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Cardiac Death

Cardiac arrest, or cardiac death, describes the immediate, unexpected and sudden loss of heart function. It can occur in people with or without a previously diagnosed heart condition. Response time is critical, with the death of all other brain and bodily functions occurring in just four to six minutes following cardiac death.

The chances of survival are reduced by seven to ten percent for every minute that passes without defibrillation, which is the process of sending an electric shock to the heart to restore a normal heartbeat and reverse cardiac arrest. After ten minutes, survival is unlikely, as approximately 95 percent of cardiac arrest victims die before reaching the hospital.

Automated external defibrillators (AEDs), which are portable units that can be mounted in public areas to be employed on the scene of a cardiac arrest or kept in the home in case of this type of emergency, are becoming more common. When used promptly and properly, these defibrillators, along with the administration of cardiopulmonary resuscitation (CPR), can revive victims, restore circulation quickly and reduce the chance of brain damage.

Cardiac arrest is not the same as having a heart attack, though it can occur during recovery from a heart attack by causing an unstable heart rhythm.

When to Call an Ambulance
Symptoms
Causes
Prevention
Diagnosis
Treatment

When to Call an Ambulance
Call 911 if you see the warning signs of cardiac arrest (loss of consciousness, loss of pulse and blood pressure, cessation of normal breathing) and begin CPR immediately until help arrives. CPR will keep blood and oxygen flowing to the heart and brain until defibrillation can be administered.

Symptoms
Heartbeat rhythm is controlled by the internal electrical system. When that electrical system is disrupted, it causes an abnormal heart rhythm that can cause the heart to beat too fast, too slow or to stop beating altogether.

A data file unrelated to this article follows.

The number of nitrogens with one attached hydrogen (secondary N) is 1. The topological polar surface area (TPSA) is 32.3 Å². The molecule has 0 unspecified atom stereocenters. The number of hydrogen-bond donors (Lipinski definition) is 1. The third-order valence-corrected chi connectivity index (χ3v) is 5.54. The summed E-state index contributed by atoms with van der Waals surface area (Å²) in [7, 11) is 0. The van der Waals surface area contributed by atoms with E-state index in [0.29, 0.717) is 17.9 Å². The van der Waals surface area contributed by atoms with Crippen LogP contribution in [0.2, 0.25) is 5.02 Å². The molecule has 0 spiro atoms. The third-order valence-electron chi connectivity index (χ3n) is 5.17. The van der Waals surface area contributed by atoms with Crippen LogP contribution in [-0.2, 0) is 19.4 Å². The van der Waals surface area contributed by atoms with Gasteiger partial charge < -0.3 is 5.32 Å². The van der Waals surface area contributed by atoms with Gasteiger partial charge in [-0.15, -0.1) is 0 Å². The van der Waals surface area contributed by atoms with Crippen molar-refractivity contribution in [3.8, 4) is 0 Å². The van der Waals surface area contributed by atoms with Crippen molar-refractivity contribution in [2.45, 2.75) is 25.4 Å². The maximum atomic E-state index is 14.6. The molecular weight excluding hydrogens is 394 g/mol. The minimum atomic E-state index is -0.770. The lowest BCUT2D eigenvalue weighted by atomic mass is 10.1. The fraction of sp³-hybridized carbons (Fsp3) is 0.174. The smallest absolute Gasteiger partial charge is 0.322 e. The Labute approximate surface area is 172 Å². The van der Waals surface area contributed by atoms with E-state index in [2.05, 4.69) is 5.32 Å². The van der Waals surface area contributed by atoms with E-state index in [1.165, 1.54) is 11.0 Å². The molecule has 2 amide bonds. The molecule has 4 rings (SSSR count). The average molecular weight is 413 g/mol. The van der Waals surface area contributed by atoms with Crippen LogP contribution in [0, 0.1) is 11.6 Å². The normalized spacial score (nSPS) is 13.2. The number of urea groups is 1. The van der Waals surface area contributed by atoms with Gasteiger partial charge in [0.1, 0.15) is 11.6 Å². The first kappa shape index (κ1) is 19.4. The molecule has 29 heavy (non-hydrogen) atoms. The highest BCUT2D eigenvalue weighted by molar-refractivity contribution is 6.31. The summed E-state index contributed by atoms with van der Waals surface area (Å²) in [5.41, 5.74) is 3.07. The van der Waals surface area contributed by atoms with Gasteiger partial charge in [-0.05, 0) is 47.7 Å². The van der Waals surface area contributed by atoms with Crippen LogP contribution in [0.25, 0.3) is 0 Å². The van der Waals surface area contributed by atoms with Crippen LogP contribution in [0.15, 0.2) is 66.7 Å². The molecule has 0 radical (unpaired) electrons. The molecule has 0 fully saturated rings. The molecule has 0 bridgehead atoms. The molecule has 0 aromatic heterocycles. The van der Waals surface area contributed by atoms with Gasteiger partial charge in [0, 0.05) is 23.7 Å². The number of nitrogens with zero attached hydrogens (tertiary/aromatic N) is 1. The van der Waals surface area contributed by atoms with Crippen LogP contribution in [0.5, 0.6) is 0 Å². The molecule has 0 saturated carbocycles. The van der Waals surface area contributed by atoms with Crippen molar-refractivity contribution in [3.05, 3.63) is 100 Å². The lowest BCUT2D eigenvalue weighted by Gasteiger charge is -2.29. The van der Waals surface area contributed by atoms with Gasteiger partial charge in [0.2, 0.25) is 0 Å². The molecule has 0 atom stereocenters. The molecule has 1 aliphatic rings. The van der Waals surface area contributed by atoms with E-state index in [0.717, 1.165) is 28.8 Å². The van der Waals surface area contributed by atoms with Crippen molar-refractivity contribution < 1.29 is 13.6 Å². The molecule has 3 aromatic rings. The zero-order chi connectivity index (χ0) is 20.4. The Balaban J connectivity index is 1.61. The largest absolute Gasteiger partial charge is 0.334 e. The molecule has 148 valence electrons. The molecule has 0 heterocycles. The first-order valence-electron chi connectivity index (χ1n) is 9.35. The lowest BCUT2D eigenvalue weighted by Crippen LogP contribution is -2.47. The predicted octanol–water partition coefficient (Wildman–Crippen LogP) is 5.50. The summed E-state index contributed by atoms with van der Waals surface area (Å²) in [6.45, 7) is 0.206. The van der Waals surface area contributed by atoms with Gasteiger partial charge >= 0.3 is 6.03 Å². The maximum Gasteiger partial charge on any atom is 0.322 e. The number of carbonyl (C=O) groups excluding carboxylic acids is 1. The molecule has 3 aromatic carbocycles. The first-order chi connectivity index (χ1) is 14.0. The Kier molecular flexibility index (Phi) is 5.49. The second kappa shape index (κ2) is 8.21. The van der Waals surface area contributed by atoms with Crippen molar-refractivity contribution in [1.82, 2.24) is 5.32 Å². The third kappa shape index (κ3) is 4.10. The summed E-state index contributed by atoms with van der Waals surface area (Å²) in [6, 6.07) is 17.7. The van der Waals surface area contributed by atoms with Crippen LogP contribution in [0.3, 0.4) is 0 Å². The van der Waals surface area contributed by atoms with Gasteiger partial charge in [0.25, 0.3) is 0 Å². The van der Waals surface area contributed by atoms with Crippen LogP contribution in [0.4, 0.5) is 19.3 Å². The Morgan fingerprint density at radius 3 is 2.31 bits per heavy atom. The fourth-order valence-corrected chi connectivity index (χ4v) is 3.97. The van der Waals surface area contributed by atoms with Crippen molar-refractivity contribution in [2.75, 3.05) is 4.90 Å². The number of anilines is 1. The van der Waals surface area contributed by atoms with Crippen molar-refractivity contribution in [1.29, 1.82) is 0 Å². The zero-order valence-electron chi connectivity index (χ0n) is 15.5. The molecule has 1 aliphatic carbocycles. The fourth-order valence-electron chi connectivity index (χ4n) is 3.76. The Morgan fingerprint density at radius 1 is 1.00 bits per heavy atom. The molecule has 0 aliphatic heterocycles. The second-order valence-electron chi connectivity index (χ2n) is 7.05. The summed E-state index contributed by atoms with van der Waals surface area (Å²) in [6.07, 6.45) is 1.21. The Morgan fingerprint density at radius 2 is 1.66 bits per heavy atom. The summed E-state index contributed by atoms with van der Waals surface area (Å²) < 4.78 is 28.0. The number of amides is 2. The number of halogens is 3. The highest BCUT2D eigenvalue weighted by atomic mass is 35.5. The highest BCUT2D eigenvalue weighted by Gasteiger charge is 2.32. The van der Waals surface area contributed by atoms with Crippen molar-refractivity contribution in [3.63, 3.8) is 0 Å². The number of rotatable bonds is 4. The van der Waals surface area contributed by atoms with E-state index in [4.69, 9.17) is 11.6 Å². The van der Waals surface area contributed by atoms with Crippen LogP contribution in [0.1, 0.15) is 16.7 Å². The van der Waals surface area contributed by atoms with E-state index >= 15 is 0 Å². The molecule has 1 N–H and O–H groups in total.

The warning signs and symptoms of cardiac arrest occur almost instantaneously, with little warning. They are drastic and usually include:

  • Loss of consciousness.
  • Collapse.
  • No pulse.
  • No blood pressure.
  • No breathing.

Causes
Coronary heart disease is the most common cause of cardiac arrest. The rapid, irregular or chaotic heart rate associated with arrhythmia can cause the heart to suddenly stop beating, as well. In some cases, the heart rate slows (bradycardia) to the point of stopping. Other heart disease-related causes include:

Respiratory arrest, drowning, choking, electrocution, the use of illicit drugs and trauma can also cause a cardiac arrest.

Occasionally, cardiac arrest occurs without any known causes.

Prevention
There is no way to know your risk of cardiac arrest, but you can take measures to reduce your risk of heart disease. Leading a heart-healthy lifestyle, along with regular heart disease screenings, is an important part of prevention.

For those with a heart condition, managing weight, cholesterol and diabetes is highly important to maintaining good health and reducing risk.

If you live with someone who is diagnosed with a heart condition, you should be trained in CPR and you may want to purchase an automatic external defibrillator (AED) for home emergency response. This option should be discussed with your physician. Such preparation can be valuable to your loved ones, as well as the broader community by increasing the number of people who are prepared to respond to a cardiac emergency when they occur in public.

Diagnosis